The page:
In April, Congress passed bipartisan legislation renewing the Older Americans Act for three years and President Obama signed it. Passage comes almost 10 years since the Act was last reauthorized, a delay which has been a source of great consternation to older adults and their advocates.

Bob Blancato, an advocate for senior care, wrote recently about the legislation and what it means for Americans. Here are excerpts from his story.

What’s in the bill?

Why should you care? Simply because the legislation keeps core Older Americans Act programs intact, while adding improvements to the law. In essence, the bill allows older adults to remain at home and in the community by providing them with necessary services to maintain their independence. The Older Americans Act also saves Medicaid and Medicare untold millions each year.

A key feature of the final bill: specific funding levels for the programs, authorizing an increase of 6 percent over the next three years. The bill also tweaked the formula for allocating funds to the states by allowing increases for states with growth in their 60+ population and minimizing any loss in funding to ones that lose population.

It’s time for the Older Americans Act and its programs to stop being the best-kept secret in Washington, D.C.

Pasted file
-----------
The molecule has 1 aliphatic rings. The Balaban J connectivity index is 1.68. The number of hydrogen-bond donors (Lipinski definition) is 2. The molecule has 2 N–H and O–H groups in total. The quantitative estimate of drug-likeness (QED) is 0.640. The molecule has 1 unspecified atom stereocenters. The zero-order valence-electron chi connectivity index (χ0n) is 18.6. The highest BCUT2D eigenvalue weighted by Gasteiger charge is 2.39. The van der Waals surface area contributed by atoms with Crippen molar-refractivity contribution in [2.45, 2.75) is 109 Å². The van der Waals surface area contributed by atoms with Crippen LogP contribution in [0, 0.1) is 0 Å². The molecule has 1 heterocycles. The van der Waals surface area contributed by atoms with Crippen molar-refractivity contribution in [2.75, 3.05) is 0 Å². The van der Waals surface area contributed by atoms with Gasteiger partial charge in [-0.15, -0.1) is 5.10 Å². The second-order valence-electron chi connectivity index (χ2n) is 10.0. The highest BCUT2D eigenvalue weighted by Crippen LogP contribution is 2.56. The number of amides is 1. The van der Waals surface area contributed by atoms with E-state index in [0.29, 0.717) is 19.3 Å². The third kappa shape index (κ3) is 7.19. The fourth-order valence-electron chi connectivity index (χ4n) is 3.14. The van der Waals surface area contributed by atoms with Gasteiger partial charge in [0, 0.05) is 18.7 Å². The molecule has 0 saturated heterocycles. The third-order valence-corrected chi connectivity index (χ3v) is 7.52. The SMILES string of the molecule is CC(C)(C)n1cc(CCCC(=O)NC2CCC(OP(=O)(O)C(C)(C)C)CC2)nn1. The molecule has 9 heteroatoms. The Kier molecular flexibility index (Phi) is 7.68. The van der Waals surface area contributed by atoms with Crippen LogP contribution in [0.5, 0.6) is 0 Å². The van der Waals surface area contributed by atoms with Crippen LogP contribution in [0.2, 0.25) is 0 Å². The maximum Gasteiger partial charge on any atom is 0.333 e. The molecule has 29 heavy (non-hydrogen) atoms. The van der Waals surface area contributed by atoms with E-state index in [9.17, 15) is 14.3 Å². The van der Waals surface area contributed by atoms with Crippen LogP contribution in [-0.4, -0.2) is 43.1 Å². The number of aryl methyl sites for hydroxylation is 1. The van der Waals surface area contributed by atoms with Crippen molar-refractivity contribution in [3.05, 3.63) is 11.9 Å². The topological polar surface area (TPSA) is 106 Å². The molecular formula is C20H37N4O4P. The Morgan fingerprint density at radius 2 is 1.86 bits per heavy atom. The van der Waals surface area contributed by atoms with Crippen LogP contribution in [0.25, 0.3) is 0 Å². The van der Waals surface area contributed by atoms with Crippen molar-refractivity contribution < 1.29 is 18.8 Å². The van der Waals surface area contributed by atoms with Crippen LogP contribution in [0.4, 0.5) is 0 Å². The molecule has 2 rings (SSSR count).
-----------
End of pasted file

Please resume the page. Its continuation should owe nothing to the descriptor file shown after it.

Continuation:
A few specifics of the legislation:

It will help feed America’s elderly poor. Among other things, it maintains separate federal funding for congregate- and home-delivered meals and will continue allowing the transfer of funds from the nutrition program to support other services, such as transportation.

Two important improvements in the nutrition area: a call for greater inclusion of local fresh fruits and vegetables and allowing the services of registered dietitians more than ever.

It will combat elder abuse in important ways. Specifically, the legislation calls for improved training on elder abuse prevention and screening for those working in the aging field and will let long-term care ombudsmen assist all residents of long-term care facilities, regardless of age.

It will create new support for modernizing multipurpose senior centers. That is expected to provide better social and learning settings for older Americans.

It will help family caregivers. Older adults caring for adult children with disabilities will be eligible to participate in the critically important National Family Caregiver Support Program, just as older adults raising children under 18 can.

It will provide older Americans with better information about resources available to them. The bill calls for improved coordination between Aging and Disability Resource Centers, Area Agencies on Aging and other community-based entities to provide information and referral services regarding available home and community-based services for those at risk of residing in institutional settings or who already live there.

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